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Subject: Rattle and LSO opening night
From: E J Michel <[log in to unmask]>
Reply-To:E J Michel <[log in to unmask]>
Date:Fri, 15 Sep 2017 10:21:19 -0400

text/plain (61 lines)

Excellent report from opening night...

Rattle's big night

THIS IS RATTLE. The posters greet you at the main entrance, on the
programme cover, everywhere around the Barbican. And the first sound that
meets your ears is of children singing. The foyer is crammed with
opening-night concert-goers gazing up at a choir of primary-school kids on
the balcony showing off their musical skills to the manner born. It's a
great way to start the big night that marks the opening of Sir Simon
Rattle's long-awaited return to Britain as music director (yes, music
director, not chief conductor) of the London Symphony Orchestra. Explore
their website to read about the plans for innovative digital work,
outreach, British music focuses, streaming, filming and even some rather
fine concerts. These are going to be exciting times, or so one might hope.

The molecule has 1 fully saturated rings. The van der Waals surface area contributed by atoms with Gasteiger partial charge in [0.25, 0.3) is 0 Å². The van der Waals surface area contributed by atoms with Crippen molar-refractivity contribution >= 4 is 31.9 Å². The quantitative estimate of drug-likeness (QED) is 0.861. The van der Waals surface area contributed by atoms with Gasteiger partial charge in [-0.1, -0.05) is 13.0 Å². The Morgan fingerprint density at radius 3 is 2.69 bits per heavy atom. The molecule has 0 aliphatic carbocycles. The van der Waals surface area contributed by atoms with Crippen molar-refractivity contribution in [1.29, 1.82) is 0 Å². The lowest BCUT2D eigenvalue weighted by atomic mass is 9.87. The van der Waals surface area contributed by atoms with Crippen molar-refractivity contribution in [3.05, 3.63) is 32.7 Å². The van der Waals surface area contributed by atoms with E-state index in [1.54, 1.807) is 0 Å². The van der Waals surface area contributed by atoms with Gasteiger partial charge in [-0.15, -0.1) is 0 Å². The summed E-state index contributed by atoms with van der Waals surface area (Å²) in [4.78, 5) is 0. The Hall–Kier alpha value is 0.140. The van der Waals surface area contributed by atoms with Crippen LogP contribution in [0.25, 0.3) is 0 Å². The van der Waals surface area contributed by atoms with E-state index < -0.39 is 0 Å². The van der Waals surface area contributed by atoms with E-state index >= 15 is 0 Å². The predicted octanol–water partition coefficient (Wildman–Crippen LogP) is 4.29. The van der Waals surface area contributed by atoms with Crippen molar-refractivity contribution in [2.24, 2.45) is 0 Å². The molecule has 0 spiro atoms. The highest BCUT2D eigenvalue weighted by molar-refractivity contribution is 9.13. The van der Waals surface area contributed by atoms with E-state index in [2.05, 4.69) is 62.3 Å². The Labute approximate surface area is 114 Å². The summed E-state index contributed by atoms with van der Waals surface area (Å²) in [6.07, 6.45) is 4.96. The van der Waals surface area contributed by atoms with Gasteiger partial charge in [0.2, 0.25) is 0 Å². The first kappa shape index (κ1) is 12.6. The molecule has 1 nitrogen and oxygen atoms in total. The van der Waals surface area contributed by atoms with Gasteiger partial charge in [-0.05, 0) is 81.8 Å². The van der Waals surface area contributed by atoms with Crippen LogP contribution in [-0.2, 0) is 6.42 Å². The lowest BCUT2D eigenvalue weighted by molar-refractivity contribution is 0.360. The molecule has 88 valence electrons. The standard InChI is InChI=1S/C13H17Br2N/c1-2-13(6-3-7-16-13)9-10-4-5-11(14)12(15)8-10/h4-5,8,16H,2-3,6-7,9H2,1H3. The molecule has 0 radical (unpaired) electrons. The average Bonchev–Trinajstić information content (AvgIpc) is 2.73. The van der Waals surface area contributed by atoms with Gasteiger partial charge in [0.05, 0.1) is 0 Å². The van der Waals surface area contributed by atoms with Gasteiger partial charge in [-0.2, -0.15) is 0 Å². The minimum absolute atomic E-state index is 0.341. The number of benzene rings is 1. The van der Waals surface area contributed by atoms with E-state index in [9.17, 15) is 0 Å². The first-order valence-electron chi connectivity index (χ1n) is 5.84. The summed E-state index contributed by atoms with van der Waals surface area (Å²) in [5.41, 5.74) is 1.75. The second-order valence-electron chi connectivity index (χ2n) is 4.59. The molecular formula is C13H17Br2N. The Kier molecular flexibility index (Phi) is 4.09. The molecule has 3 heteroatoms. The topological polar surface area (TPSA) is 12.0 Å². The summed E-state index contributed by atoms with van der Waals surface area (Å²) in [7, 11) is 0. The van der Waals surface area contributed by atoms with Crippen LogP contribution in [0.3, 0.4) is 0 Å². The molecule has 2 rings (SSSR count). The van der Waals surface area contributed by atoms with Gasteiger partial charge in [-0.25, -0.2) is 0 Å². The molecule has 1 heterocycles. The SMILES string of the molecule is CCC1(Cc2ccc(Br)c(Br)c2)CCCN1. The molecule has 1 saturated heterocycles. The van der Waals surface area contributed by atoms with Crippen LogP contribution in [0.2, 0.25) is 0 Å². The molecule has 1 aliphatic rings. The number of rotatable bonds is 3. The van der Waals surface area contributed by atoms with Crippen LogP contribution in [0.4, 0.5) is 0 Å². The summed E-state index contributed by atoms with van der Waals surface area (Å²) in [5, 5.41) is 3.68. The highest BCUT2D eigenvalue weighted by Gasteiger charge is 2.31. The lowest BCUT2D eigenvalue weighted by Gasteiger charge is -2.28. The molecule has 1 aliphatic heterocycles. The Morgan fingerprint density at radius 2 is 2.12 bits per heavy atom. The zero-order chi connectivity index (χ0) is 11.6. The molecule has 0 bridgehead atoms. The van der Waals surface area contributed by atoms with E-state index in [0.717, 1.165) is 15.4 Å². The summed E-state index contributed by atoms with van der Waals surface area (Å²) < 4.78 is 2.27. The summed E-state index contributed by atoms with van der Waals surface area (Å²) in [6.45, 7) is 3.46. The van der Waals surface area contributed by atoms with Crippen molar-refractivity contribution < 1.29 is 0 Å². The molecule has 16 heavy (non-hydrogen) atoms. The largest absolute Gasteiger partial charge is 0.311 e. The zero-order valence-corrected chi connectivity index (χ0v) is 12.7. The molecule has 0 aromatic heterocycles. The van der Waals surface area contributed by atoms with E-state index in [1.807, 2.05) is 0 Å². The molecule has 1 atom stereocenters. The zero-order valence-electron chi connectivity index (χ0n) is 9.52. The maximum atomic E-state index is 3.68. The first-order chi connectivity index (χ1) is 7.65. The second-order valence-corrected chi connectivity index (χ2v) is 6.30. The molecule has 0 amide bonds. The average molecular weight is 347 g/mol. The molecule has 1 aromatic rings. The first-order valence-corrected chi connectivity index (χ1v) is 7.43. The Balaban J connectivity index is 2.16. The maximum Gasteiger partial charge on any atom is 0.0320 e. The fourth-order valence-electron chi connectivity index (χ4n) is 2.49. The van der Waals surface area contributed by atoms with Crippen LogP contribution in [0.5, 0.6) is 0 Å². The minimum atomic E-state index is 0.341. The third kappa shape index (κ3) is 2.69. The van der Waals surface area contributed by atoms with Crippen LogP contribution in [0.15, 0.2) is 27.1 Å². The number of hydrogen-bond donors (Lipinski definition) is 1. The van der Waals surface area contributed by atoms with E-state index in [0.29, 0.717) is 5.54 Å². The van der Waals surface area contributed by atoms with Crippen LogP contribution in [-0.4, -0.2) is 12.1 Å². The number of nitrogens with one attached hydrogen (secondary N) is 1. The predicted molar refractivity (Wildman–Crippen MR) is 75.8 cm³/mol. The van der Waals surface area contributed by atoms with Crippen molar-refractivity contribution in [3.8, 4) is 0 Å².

"This is music, this is what we believe.
Music is for everybody, music is a right.
It's the air we breathe, the water we drink."
--- Sir Simon Rattle

Rattle has been on the TV, on the airwaves, in the newspapers. He only has
to sneeze for it to make the headlines, it seems. Having a household name
at the head of the LSO can only be a good thing for musical life here. And
his chosen opening night programme was something that probably no other
conductor could get away with and end up still speaking to the management:
a musical marathon of five works by British composers, four of them alive
and kicking hard, two of them present to take their bows, and among them
names of the type that in other settings sometimes strike fear and
paralysis into the hearts of potential attendees. Not so here: the crowd,
if occasionally bemused and unquestionably challenged, at worst read its
programmes and at best positively lapped up the craggy music by Helen
Grime, Thomas Ad├Ęs, Harrison Birtwistle and Oliver Knussen before relaxing
into the sunlit garden of Elgar's Enigma Variations. If there was champagne
for the musical soul of London, food for thought was never far away.

continued at

Best regards,

E J Michel
[log in to unmask]

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